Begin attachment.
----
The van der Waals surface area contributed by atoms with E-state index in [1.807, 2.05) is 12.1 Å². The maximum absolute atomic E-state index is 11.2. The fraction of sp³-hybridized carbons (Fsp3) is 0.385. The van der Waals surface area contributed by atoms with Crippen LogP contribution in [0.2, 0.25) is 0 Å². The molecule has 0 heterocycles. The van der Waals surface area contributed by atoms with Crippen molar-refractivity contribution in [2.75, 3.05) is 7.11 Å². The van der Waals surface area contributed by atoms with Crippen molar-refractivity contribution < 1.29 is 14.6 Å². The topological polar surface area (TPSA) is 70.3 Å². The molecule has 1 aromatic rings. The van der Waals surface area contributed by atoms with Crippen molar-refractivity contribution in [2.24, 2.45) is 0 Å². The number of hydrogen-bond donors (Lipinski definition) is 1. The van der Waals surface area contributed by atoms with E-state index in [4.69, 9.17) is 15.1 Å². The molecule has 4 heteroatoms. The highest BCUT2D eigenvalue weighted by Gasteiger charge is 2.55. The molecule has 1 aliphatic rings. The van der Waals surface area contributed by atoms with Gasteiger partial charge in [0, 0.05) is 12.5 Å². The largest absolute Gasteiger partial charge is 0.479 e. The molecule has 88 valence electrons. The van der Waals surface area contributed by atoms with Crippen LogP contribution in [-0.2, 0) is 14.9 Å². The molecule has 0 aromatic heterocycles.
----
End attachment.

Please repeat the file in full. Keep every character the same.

The van der Waals surface area contributed by atoms with E-state index in [1.807, 2.05) is 12.1 Å². The maximum absolute atomic E-state index is 11.2. The fraction of sp³-hybridized carbons (Fsp3) is 0.385. The van der Waals surface area contributed by atoms with Crippen LogP contribution in [0.2, 0.25) is 0 Å². The molecule has 0 heterocycles. The van der Waals surface area contributed by atoms with Crippen molar-refractivity contribution in [2.75, 3.05) is 7.11 Å². The van der Waals surface area contributed by atoms with Crippen molar-refractivity contribution < 1.29 is 14.6 Å². The topological polar surface area (TPSA) is 70.3 Å². The molecule has 1 aromatic rings. The van der Waals surface area contributed by atoms with Crippen molar-refractivity contribution in [2.24, 2.45) is 0 Å². The number of hydrogen-bond donors (Lipinski definition) is 1. The van der Waals surface area contributed by atoms with E-state index in [4.69, 9.17) is 15.1 Å². The molecule has 4 heteroatoms. The highest BCUT2D eigenvalue weighted by Gasteiger charge is 2.55. The molecule has 1 aliphatic rings. The van der Waals surface area contributed by atoms with Gasteiger partial charge in [0, 0.05) is 12.5 Å². The largest absolute Gasteiger partial charge is 0.479 e. The molecule has 88 valence electrons. The van der Waals surface area contributed by atoms with Crippen LogP contribution in [-0.2, 0) is 14.9 Å². The molecule has 0 aromatic heterocycles.